Under U.S. asylum laws, applicants can generally make a claim only once they are on American soil. That can occur at an airport or a land or sea port of entry and is known as an “affirmative asylum” claim.
But the process can also be initiated by someone who seeks to avoid deportation after crossing illegally, and such “defensive asylum” claims account for the majority of those filed by Central Americans taken into custody along the border. The courts received 119,144 defensive asylum applications in 2017, up from 68,530 in 2016 and just 13,214 in 2008.
Attorney General Jeff Sessions’s “zero tolerance” crackdown at the border this spring attempted to deter the practice by charging anyone crossing illegally with a federal crime, regardless of whether the person planned to claim asylum. Those criminal proceedings were the mechanism used to separate migrant parents from their children, until Trump’s executive order suspended the practice last month.
“I think the U.S. is looking at a wide range of ways to deter people from coming or to block them entirely, and this would be one way to outsource many of the issues related to migrants and asylum seekers to our southern neighbor,” said Royce Murray, policy director at the American Immigration Council, a migrant advocacy group.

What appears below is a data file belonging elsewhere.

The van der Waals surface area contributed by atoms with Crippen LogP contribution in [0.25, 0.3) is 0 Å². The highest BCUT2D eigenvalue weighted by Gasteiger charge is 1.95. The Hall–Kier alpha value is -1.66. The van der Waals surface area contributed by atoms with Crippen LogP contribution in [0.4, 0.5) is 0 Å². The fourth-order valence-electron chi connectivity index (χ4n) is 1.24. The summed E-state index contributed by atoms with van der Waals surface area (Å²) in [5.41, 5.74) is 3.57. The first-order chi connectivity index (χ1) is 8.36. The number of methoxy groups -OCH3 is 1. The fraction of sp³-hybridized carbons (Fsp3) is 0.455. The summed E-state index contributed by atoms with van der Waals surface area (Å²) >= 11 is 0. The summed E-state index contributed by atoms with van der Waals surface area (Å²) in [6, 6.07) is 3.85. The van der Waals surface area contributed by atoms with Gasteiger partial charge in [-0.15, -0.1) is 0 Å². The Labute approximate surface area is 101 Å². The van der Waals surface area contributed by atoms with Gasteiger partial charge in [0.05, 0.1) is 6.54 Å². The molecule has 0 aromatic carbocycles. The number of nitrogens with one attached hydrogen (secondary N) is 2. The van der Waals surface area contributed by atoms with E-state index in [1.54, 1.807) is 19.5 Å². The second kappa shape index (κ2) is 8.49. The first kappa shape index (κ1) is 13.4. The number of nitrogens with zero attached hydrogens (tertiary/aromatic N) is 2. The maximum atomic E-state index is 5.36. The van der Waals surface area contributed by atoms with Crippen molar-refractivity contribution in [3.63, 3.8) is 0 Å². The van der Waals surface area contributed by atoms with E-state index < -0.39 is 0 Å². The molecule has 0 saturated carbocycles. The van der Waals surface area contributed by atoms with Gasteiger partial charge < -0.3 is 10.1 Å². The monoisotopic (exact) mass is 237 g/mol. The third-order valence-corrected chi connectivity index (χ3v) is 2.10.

Arrests along the U.S.-Mexico border — a barometer of overall illegal crossings — had plunged in the months after Trump’s inauguration but began climbing again last summer. A sudden surge this spring infuriated the president, who leveled his anger at Nielsen.
She broached the “safe third country agreement” when she visited Mexico in mid-April. But she received contradictory signals from Mexican counterparts, according to two people with knowledge of the talks.
Mexican officials say the plan has divided Peña Nieto’s government. Some in the Foreign Ministry who want to improve ties with the United States remain in favor of at least a pilot project, while others in the Interior Ministry, who would have to handle resettling thousands of Central Americans, stand opposed, officials said.
The winner of the July 1 presidential election, Andrés Manuel López Obrador, has yet to weigh in publicly on the issue. Roberto Velasco, a spokesman for the incoming foreign minister, Marcelo Ebrard, said that the new administration does not “have a position yet since we don’t know the details of the proposal or the negotiations between the two countries.”